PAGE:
# 3.4 – Integer Types in C language Part-2

by on August 29, 2017

### int type in C language:

• It is the fundamental integer type
• It can be written as short, int or short int
• It takes 2 bytes or 16 bits of memory.
• Higher most bit is used to identify the sign, that is 0 for +ve and 1 for -ve.
• The range of int type is from -215 to +215-1 (-32768 to +32767)
• %d or %i is used as a formatting character in printf() and scanf() statements
• %o and %x or %X are used as formatting characters to represent integer in Octal and Hexadecimal systems
• It is generally used to store small to medium range integer values

### Storing upper and lower limit values in int type memory allocations:

```#include<stdio.h>
int main()
{
int x,y;
x=32767;//higher limit
y=-32768;//lower limit
printf("x=%d",x);
printf("\ny=%d",y);
return 0;
}
```

Output:
x=32767
y=-32768

#### Storing upper limit value:

We know that, while assigning a positive value to any integer type the first bit is always assigned with 0 and remaining bits are used to store the actual value in binary format.

As int type takes 2 bytes (16 bits) the first bit is assigned with 0 and the maximum value that it can store in remaining 15 bits is 111 1111 1111 1111 (32767)

#### Storing lower limit value:

While assigning a negative value to any integer type, the 2’s compliment of  binary equal is stored in the memory. The minimum negative that an int type can hold is -32768. The binary equal to 32768 is 1000 0000 0000 0000, the 1’s compliment of which is 0111 111 1111 1111 and the 2’s compliment of which is 1000 0000 0000 0000.

While printing, the printf() treats it as a negative by looking 1 at the first bit, reverts the 2’s and 1’s compliments and Finally prints the decimal equal of resultant binary number with -ve sign.

### int overflow in C language:

Assigning a value, that is more than its positive limit result overflows by wrapping the value towards the negative side.

Now we will see what happens when we assign a value which is more than its positive limit with an example

```#include<stdio.h>
int main()
{
int x=32770;
printf("%d",x);
return 0;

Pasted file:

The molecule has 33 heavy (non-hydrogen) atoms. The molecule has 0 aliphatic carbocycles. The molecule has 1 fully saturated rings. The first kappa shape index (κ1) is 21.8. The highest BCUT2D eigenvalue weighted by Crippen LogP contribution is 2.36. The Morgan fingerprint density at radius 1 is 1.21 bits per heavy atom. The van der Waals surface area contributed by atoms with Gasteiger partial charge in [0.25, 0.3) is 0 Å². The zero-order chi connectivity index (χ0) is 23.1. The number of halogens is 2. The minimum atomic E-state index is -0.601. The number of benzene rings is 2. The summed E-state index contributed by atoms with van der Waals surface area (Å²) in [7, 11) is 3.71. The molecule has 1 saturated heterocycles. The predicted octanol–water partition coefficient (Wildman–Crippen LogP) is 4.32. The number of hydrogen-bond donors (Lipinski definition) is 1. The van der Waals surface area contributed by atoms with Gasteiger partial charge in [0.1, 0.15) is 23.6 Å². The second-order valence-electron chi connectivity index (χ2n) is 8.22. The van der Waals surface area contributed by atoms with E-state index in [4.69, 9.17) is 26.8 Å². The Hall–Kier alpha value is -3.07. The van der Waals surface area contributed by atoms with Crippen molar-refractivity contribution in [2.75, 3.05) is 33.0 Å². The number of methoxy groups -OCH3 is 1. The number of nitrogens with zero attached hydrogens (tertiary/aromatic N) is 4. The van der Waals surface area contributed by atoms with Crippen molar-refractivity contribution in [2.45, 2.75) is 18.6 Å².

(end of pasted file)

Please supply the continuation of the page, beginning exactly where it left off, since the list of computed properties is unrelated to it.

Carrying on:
}
```

Output:
-32766

Example explained:

Generally while assigning a positive value the first most bit has to store with 0 and remaining 15 bits have to store the binary equal of value.
Here binary equal of 32770 is a 16 bit value instead 15 bit, hence the sign bit is also  used to store the value.
While printing, the printf() treats it as a negative value by looking 1 at the first bit, so printf() reverts the 2’s and 1’s compliment of binary and prints equal decimal value with -ve sign

### int underflow in C language:

Assigning a value, that is less than its negative limit result underflows by wrapping the value to the positive side

Now we will see what happens when we assign a value which is less than its negative limit with an example

```#include<stdio.h>
int main()
{
int x=-32772;
printf("%d",x);
return 0;
}
```

Output:
32764

Example explained:

Generally while assigning a negative value the 2’s compliment of binary equal is stored.
Here binary equal of 32772 is 1000 0000 0000 0100, its 1’s  compliment is 0111 1111 1111 1011 and 2’s compliment of which 0111 1111 1111 1100 will be stored in the memory
While printing, the printf() treats it as a positive value by looking 0 at the first bit, so that printf() prints decimal equal of remaining 15 bits as a positive value 32764

### Summary of overflow and underflow:

Any data type has a range according to the bytes of memory that it takes. Assigning a value that is more than it’s higher limit result wrapping towards negative side called overflow. Assigning a value that is less than it’s lower limit result wrapping towards positive side called underflow.

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